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The Goodwood Cacklefest(ival) of Speed
Goodwood put in a lot of research to create an authentic looking drag strip backdrop for the cars- it even included an authentic US fire truck. Sadly, the Buick Nailheads in Tommy Ivo's four-motor car were silent throughout the weekend
Once again, the throb of American V8 engines was at the very heart of this year’s Goodwood Festival of Speed. The keenly anticipated historic dragster line-up - 10 front-engined and one rear-engined - were positioned in two lanes of a makeshift drag strip, and twice a day they would burst into life in staged cacklefests. NHRA Motorsport Museum Director, Tony Thacker, was largely responsible for the cars being at Goodwood in the first place, and we made a point of catching up with him after his trans-Atlantic journey.
“Are you enjoying your trip?” we asked.
“I’ve never worked so hard,” came the response. “In fact, everyone has been working so hard to make it all happen this weekend – and on top of that, I’m also commentating, which was a bit of a surprise.”
Crowds start to assemble and crews get ready for a healthy dose of nitro
Faithful replica of Tommy Ivo's Barnstormer was a star of the show. Owner Ron Johnson talks to driver Bob Muravez - aka Floyd Lippencotte Jnr
The Beebe & Mulligan fueler prepares to fire-up
The opening cacklefest on Friday morning was not without drama, although it wasn’t the result of an exploding engine or a mechanical problem, but a visit by the Health and Safety operatives. After experiencing the sheer brutality of a nitro-burning Hemi, they decided the public should be positioned further away from the barriers that enclosed the dragsters. Hastily erected rope barriers were then put in place, which meant it was more difficult for the public to see the cars once they had fired up.
The Mooneyes dragster has recently been rebuilt following a crash which damaged the chassis. The car originally came to the UK in 1963 for the Brighton Speed Trials
All of the crews involved with the dragsters got together for a group pic
It didn’t deter anyone, though, as crowds packed around the display area, drawn by the explosive cacophony of nitro, and each time the spectacle drew to a close, clapped and cheered in appreciation.
The American V8 action wasn’t confined just to the drag strip display area either, as the characteristic deep bellow of big-block Chevy power was also audible on the Goodwood hill. As an aside, it never ceases to amaze me that drivers are willing to risk life and limb racing up a heavily cambered strip of tarmac the width of a B-road. That observation aside, a brief glimpse at the car in question revealed it to be an immaculate Can-Am McLaren, which was part of group of historic Can-Am racers that were in action throughout the weekend.
Lola-Chevrolet T160 was one of the many Can-Am cars on show
About a second after this shot was taken, this hillclimb car left the track
It was also highly entertaining to see purpose-built Pikes Peak cars storming up the narrow road, as their drivers attempted to wrest the hill record away from Justin Law, who set an impressive time over the weekend, of 44.195 seconds, at the wheel of a 1990 Jaguar XJR – a pretty amazing effort, as this is a wide, Le Mans-type race car. Also worthy of mention was a Formula 1-style single-seater, fitted with massive wings for extra downforce, which was driven a little too enthusiastically on Saturday, and left the track mid-way up the hill. It came to an abrupt halt under several hay bales, and although the driver escaped without injury, the car was less fortunate.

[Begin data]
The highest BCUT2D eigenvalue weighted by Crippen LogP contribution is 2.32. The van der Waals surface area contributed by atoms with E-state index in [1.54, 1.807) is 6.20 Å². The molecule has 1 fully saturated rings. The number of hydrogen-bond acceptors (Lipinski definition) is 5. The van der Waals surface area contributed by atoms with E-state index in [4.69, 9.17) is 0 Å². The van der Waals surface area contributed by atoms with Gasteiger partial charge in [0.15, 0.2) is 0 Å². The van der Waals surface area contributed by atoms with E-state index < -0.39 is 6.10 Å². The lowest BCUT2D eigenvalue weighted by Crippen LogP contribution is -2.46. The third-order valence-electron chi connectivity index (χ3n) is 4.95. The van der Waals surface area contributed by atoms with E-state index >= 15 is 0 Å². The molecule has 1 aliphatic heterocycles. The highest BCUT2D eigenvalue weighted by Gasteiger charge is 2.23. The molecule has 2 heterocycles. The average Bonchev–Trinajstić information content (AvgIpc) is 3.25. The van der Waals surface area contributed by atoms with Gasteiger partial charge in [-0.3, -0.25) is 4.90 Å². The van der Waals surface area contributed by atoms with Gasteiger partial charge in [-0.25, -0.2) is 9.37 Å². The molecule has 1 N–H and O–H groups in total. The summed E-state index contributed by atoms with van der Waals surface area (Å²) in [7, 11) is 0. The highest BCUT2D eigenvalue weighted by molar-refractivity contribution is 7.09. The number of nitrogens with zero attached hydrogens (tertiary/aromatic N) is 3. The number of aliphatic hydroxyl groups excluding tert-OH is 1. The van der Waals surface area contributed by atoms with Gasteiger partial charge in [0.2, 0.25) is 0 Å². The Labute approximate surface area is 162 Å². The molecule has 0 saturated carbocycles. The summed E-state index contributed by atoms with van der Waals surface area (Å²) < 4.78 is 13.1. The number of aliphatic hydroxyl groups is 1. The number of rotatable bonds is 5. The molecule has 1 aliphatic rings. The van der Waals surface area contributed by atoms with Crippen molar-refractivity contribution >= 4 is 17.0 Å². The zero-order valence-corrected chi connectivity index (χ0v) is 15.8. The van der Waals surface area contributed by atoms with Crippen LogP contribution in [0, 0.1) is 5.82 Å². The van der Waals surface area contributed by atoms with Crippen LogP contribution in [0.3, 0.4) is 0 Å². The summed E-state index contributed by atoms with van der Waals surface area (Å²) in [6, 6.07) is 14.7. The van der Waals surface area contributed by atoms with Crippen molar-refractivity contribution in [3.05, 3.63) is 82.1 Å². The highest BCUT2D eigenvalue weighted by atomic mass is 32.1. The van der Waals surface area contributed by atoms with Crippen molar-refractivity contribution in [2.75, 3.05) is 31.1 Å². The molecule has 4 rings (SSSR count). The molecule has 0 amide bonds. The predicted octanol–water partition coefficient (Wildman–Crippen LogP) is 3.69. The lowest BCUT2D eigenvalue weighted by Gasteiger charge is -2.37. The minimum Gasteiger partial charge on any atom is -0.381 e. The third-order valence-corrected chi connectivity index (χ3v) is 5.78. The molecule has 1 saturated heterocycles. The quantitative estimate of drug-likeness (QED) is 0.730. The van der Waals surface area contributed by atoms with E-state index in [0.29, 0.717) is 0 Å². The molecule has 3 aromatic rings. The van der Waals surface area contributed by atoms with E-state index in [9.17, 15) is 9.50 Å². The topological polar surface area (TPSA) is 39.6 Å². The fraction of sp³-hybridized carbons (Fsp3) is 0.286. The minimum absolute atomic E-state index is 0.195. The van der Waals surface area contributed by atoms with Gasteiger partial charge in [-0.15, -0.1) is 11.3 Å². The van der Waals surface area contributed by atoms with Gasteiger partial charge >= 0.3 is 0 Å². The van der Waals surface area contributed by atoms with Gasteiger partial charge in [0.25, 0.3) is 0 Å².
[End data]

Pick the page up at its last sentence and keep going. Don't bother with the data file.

Beautifully turned out Model T was a stark contrast to Keystone Cops-style version below
We saw one hot rod on display – the lovely T-bucket of Chris Andrews - which shone out like a beacon in the display of stock early Fords. One of our personal stars of the show, however, was not American, although it did have a V-configured engine. It was a Ferrari that once belonged to no lesser mortal than Steve McQueen. Top automotive upholsterer, Neil Tadman, had almost been wetting himself as he described the car to us on the Friday, to the point where we found ourselves wondering what all of the fuss was about. It turned out he was right, though - it was fabulous. It’s the first Ferrari we’ve ever seen in a particularly fetching shade of brown, and combined with Borrani (we think) chrome wire wheels, contrasting tan leather interior and beautiful understated body lines, it just exuded class. The upholstery, which included diamond-pleated panels, was a work of art, too.
The ex-Steve McQueen Ferrari
Up in the supercar paddock, we spotted another very welcome visitor – the new Dodge Challenger retro-inspired coupe, which made several excursions up the Goodwood Hill. Seeing this car out in the open for the first time made us realise just how wide it is – just like the original. We also caught sight of Mustang specialist and Cobra racer, Bill Shepherd, rumoured to be giving passengers luridly smoky rides up the hill in his Supersnake Mustang.
New 6.1 litre Hemi Challenger put in an appearance on the hill
The king of burnouts, however, had to be the 1933 Napier Railton Special, which was another undoubted star of the Goodwood event. In conversation with its driver, he mentioned the 24-litre Napier aero engine developed 500 horsepower, but more significantly, over 1200lb-ft of torque –enough to light up the tyres in any gear and at any speed, by all accounts.
Napier Railton Special - all 24 litres ready to go
Story: Andy Kirk & Graham Jones
Photos: Steve & Andy Kirk
The new Airbus A380 put in a low level appearance. This flying cruise-liner seats 471 passengers and crew
Sleek appearing 1948 Pontiac Streamliner Deluxe
The amazing Glass Slipper streamlined dragster of brothers Ed and Roy Cortopossi
Art Chrisman was there with son Mike at the wheel of Hustler 1